So, has the medicine done more damage than the original disease and is it time for COP/IJS to go?
    Last edited by Maofan7; 02-14-2012 at 11:02 PM.

  2. #2

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    Just wanted to clarify that this article was written by Nancy Armour of the Associated Press (she covers gymnastics in addition to figure skating and other Olympic sports).

  3. #3
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    I don't see how FS can get rid of COP and stay in the Olys. The IOC basically told the ISU "make it more a sport and less an art or walk" so they really didn't have a choice.

    Even if The Artist wins best picture, the old B&W glory days of hollywood are never coming back, and neither is 6.0

  4. #4
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    COP has it's problems, but almost all the quotes from Bianchetti criticizing COP could be applied to 6.0. Tons of 6.0 events had skaters attempting more difficulty than they are capable of and a lot of those turned into splat fests too. And no, people didn't always understand why a mark was given, no matter where it was in relation to a perfect 6.0. Unlike COP, you aren't even given the opportunity to see the breakdown of the marks to help understand how they came about.

    I wouldn't mind of significant retooling of the system to address the concerns about spins and footwork, and the lack of range in PCS. (I.E the idea about one panel trained for TES, one trained for PCS) But bringing back the vagueness of 6.0 would be a mistake. If the idea of 6.0 is so important to people, you could have each PCS category be marked out of a 6.0 as a compromise and display each mark on the screen so people could see the 5.9's or 6.0's. You could change the P/E mark (since it's so badly named and misunderstood) to an overall artistic impression mark which would make 6.0's more common.

    No way would I want to go back to skaters having no clue if they are being rewarded for good spins, or having more than three skaters skate a good sp and the ones out of the top 3 having a huge disadvantage even if the difference in the actual performances are minor.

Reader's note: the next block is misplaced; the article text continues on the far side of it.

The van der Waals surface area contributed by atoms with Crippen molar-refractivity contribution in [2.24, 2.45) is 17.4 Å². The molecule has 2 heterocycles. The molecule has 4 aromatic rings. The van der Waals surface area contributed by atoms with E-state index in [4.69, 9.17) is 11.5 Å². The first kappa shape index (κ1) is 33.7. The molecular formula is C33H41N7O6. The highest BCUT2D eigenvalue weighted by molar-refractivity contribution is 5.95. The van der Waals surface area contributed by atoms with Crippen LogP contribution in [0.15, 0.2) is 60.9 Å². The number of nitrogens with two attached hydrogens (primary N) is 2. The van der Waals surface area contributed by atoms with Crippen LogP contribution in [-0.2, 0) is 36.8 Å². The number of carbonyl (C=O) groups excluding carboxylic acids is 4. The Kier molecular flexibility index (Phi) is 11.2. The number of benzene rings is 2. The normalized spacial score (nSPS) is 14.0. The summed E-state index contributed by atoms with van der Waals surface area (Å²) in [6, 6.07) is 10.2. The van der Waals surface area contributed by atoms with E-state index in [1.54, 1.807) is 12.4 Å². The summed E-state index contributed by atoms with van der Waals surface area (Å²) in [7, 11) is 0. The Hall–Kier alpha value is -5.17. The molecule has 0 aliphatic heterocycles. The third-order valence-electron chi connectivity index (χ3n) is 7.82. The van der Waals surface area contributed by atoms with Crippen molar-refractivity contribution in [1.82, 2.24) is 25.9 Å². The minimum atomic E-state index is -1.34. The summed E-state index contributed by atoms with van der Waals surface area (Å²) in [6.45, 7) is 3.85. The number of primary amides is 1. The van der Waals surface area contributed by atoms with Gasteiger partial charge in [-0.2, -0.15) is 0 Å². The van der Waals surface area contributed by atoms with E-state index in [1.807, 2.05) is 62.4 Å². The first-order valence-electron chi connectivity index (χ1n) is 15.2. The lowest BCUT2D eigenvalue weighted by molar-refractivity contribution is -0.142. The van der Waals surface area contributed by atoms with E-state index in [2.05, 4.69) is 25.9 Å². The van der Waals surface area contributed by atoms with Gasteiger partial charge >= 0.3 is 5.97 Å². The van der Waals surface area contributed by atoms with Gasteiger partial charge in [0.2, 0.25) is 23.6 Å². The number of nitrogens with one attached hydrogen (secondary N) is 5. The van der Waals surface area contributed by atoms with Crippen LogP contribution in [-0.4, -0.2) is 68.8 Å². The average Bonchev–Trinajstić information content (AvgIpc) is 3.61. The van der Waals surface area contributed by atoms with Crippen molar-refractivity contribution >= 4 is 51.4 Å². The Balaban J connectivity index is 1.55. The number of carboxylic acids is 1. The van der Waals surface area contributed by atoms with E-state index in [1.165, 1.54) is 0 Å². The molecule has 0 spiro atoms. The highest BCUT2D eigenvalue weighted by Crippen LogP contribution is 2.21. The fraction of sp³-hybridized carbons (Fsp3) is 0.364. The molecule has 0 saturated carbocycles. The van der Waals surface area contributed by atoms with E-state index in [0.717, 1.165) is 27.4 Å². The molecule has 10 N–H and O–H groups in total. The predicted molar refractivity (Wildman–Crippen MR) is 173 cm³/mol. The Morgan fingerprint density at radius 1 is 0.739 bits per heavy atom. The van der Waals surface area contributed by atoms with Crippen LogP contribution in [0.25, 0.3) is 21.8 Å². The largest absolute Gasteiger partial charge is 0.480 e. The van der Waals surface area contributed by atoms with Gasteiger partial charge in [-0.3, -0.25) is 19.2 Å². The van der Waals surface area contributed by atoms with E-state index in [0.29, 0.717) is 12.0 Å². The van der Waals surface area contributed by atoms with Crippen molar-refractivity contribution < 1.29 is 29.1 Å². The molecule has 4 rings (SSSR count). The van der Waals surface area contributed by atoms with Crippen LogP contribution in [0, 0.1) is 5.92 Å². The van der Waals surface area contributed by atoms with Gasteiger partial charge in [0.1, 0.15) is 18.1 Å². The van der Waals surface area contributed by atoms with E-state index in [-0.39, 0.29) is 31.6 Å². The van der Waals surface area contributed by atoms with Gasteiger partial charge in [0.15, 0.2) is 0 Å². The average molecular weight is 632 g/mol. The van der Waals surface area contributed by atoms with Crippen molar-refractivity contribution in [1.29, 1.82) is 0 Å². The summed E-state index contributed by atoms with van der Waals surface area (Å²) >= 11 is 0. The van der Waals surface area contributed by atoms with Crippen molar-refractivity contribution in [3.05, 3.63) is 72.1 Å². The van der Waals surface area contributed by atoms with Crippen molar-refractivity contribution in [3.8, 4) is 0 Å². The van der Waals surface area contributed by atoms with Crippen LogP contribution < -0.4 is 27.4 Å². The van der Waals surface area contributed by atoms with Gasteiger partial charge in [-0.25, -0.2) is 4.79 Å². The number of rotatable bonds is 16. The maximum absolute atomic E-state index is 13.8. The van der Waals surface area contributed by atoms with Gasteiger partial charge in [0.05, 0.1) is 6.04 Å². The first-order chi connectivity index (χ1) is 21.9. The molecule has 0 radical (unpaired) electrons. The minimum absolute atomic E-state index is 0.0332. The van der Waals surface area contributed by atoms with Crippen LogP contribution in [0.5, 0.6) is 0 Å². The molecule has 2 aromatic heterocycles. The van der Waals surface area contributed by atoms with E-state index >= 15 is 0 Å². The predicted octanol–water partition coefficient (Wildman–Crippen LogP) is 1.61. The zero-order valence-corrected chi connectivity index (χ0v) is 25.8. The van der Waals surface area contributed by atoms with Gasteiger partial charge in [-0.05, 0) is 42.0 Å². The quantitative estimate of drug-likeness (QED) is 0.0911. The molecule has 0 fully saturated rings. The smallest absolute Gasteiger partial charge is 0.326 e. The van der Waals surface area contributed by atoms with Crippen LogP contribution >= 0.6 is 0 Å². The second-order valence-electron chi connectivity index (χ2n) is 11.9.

But I did love this line though...
    Scott Hamilton’s howl of protest on the NBC broadcast could be heard clear across the country,
    Because, really.
    Last edited by casken; 02-15-2012 at 02:08 AM.

  5. #5
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    I think CoP is a zillion times better than 6.0, but it's also very far from perfect. It has its own flaws and its own ridiculousness.

    It leaves very little space for creativity. All the programs are so similar.
    It kills the real artistry in the name of transitions.
    It makes people do ugly things just to get higher levels on elements.
    It kills ice dance big time.
    The judging stays subjective anyway.

  6. #6
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    Quote Originally Posted by casken View Post
    COP has it's problems, but almost all the quotes from Bianchetti criticizing COP could be applied to 6.0. Tons of 6.0 events had skaters attempting more difficulty than they are capable of and a lot of those turned into splat fests too. And no, people didn't always understand why a mark was given, no matter where it was in relation to a perfect 6.0. Unlike COP, you aren't even given the opportunity to see the breakdown of the marks to help understand how they came about.
    She didn't say thought that people didn't understand why a mark was given but what the marks mean, as was mentioned as an example, that a 200 ist just a number and what it's worth is only revealed at the end of the competition whereas it was instantly obvious that a skater with loads of 5.9s was going to place pretty well.

    As to whether or not COP is better than 6.0 ... I don't really think either is better. Going back though would be absolutely nuts. Especially with all the money which went into establishing COP.